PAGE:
If you have ever had to experience the healthcare system in this country you know it’s very complex. Most people refer to it as the Canadian Healthcare System, but what people don’t realize is that Canada has 15 different healthcare systems representing every province and territory. This means that federally The Canada Health Act represents the overarching system in the country, but how each system operates is determined provincially. Confused yet? You should be!
We try our best to stay out of this uncharted territory, but if we get sick, we don’t have a choice but to face the storm head on.
I’m very fortunate to be well-versed in advocacy through my career. My background is in politics, but my passion is helping people and it’s through melding the two I found myself developing the advocacy program at Rethink Breast Cancer.
Armed with advocacy knowledge, I found myself in this unchartered territory in 2008 when I became very sick, and later diagnosed with auto-immune hepatitis. This type of hepatitis (which is rare) is when your immune system mistakes an area of your body as an invader and decides to attack it. In my case, my immune system chose my liver. I presented with flu-like symptoms and it wasn’t until almost 2 weeks later when my skin and eyes turned a lovely shade of yellow that I decided that maybe it wasn’t the flu.
And just like that, without warning, I was a patient. There are a few different types of patients: the persistent, won’t take no for an answer; the neutral, when push comes to shove they will speak up; and the compliant patient, who doesn’t like to rock the boat. I fell somewhere between persistent and neutral .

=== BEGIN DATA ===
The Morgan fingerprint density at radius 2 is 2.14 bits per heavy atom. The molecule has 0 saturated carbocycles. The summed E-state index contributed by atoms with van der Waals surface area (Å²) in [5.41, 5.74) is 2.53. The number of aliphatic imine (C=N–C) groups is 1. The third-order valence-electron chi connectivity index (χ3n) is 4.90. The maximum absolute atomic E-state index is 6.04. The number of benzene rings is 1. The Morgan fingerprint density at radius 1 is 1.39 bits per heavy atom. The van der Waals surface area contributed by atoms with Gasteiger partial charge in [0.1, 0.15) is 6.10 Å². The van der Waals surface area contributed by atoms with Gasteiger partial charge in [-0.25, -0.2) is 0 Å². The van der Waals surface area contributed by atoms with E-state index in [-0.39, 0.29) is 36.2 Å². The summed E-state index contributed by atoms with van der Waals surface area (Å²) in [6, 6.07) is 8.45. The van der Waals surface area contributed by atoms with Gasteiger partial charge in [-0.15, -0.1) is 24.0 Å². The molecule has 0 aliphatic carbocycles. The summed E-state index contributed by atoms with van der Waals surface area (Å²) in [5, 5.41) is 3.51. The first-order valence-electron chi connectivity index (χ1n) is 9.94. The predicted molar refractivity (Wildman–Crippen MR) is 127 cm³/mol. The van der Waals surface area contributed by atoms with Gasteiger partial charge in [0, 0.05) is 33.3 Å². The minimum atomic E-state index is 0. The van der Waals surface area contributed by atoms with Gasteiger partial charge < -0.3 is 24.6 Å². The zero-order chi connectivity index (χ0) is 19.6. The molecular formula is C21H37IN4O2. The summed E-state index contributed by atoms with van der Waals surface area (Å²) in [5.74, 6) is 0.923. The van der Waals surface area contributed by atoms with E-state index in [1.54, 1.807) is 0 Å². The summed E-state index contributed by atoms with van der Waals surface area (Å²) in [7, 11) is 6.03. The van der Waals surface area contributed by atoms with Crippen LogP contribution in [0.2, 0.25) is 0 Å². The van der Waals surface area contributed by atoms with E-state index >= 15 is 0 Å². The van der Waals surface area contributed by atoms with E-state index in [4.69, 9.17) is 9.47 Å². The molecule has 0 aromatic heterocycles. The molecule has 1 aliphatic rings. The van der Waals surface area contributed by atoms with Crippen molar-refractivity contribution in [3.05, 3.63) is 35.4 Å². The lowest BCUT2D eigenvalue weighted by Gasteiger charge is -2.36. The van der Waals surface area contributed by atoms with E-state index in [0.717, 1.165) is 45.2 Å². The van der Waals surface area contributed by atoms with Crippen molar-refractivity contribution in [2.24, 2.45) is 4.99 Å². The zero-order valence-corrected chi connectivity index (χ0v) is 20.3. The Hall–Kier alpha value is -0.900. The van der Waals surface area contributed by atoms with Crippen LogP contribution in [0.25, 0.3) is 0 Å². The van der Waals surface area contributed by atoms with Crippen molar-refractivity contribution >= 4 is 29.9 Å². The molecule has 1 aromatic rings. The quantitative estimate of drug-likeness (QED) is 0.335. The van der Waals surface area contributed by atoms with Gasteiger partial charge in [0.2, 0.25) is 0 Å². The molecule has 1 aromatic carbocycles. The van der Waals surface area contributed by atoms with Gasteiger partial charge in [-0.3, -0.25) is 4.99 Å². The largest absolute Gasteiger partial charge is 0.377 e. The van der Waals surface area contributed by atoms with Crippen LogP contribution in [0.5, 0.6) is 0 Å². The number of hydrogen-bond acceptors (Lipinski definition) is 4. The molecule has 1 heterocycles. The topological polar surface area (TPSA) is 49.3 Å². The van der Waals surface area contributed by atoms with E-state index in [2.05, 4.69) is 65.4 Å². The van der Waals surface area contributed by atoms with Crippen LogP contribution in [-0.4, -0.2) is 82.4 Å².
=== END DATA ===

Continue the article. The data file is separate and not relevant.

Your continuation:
Regardless of what type of patient you are, navigating the healthcare system is overwhelming!
Where do you even start? It’s not like you plan to get sick and you have the luxury of researching your illness and your course of treatment prior to getting there.
I’m here to give you some advice and hopefully make your experience a little easier through self-advocacy. Self-advocacy is the ability to advocate on behalf of yourself to create change in your life. This change or changes become important when you are trying to get the best care possible.
Listen to your body. I figured I was young, active and healthy and that I couldn’t get sick. I was wrong! I didn’t want to see a doctor because I thought it would be a waste of everyone’s time. As a tactic to lure me to a doctor, my husband bet me if I could eat a Big Mac meal and keep it down, we wouldn’t go to the hospital. The very thought of eating a Big Mac made my stomach turn! That’s when I found myself at the head of the line being triaged at our hospital. I lost the bet… I was sick.
Don’t ignore symptoms! When something is not quite right see your doctor. No one knows your body better than yourself. Give as much information to your doctor as possible. No detail is too small to mention. If it’s easier, write them down before your appointment and talk them through with your spouse, partner, or family member to make sure you don’t miss anything. My husband was the one to notice I was jaundice, not me; I was too busy making excuses for my illness.